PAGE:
On petition of the fund respondent commission granted reconsideration and, on the sole and specific ground that petitioner had failed to prove that his employer knew of the preexisting disability, concluded that petitioner was not entitled to payments from the fund. fn. 2 In so doing the commission relied on four opinions by the District Court of Appeal which state or hold that proof of knowledge by the employer of the previous disability is a prerequisite to payments under section 4751. (State v. Industrial Acc. Com. (Baldes) (1957), 150 Cal. App. 2d 716 [311 P.2d 26]; State v. Industrial Acc. Com. (Bachrach) (1957), 147 Cal. App. 2d 818 [306 P.2d 64]; Urquiza v. Industrial Acc. Com. (1956), 144 Cal. App. 2d 322 [300 P.2d 871]; State v. Industrial Acc. Com. (Strauss) (1955), 135 Cal. App. 2d 544 [288 P.2d 31].)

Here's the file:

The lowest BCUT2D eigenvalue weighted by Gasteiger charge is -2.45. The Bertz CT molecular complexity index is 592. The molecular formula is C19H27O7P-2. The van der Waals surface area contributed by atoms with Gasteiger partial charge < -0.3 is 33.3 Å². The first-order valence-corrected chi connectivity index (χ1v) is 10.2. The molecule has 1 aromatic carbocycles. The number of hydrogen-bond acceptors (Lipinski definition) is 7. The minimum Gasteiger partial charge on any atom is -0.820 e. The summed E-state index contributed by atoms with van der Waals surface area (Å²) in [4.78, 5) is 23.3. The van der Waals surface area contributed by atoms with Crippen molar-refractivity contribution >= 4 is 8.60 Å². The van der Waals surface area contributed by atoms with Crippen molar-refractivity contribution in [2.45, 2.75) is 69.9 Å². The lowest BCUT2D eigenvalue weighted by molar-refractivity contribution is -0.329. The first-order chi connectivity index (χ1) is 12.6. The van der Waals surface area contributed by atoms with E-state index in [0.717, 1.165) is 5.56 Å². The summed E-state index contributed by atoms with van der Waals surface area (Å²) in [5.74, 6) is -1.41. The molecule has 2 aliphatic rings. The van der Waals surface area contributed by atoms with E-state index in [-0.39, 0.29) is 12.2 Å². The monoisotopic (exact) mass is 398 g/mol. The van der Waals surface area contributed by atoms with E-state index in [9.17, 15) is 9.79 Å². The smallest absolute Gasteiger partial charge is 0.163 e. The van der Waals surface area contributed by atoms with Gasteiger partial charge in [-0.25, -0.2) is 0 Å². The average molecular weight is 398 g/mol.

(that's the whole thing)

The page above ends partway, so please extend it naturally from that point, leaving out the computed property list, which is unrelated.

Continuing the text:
In the earliest of these four cases (Strauss) the applicant had suffered a heart attack while lifting some objects in the course of his employment. His resultant 90 per cent disability was determined to be partially due to the lifting and partially due to preexisting heart disease. Uncontradicted evidence indicated that prior to the lifting incident the heart condition was unknown, did not interfere with the applicant's work ability and could not have been diagnosed had the applicant submitted to a heart examination. The commission nevertheless found that at the time of his injury the applicant "suffered from a previous physical disability" within the meaning of section 4751. The court annulled that part of the award which provided for subsequent injuries payments and, in the course of its opinion, referred to Zyla v. A. D. Juilliard & Co. (1951), 277 App.Div. 604 [102 N.Y.S.2d 255] (holding that "employer knowledge" is essential to payments from [50 Cal. 2d 474] the New York counterpart of our Subsequent Injuries Fund), and concluded "that section 4751 ... was not intended to apply to asymptomatic disease processes which were unknown to both employee and employer and which in nowise interfered with the employee's ability to work." (P. 553 of 135 Cal.App.2d; italics added.)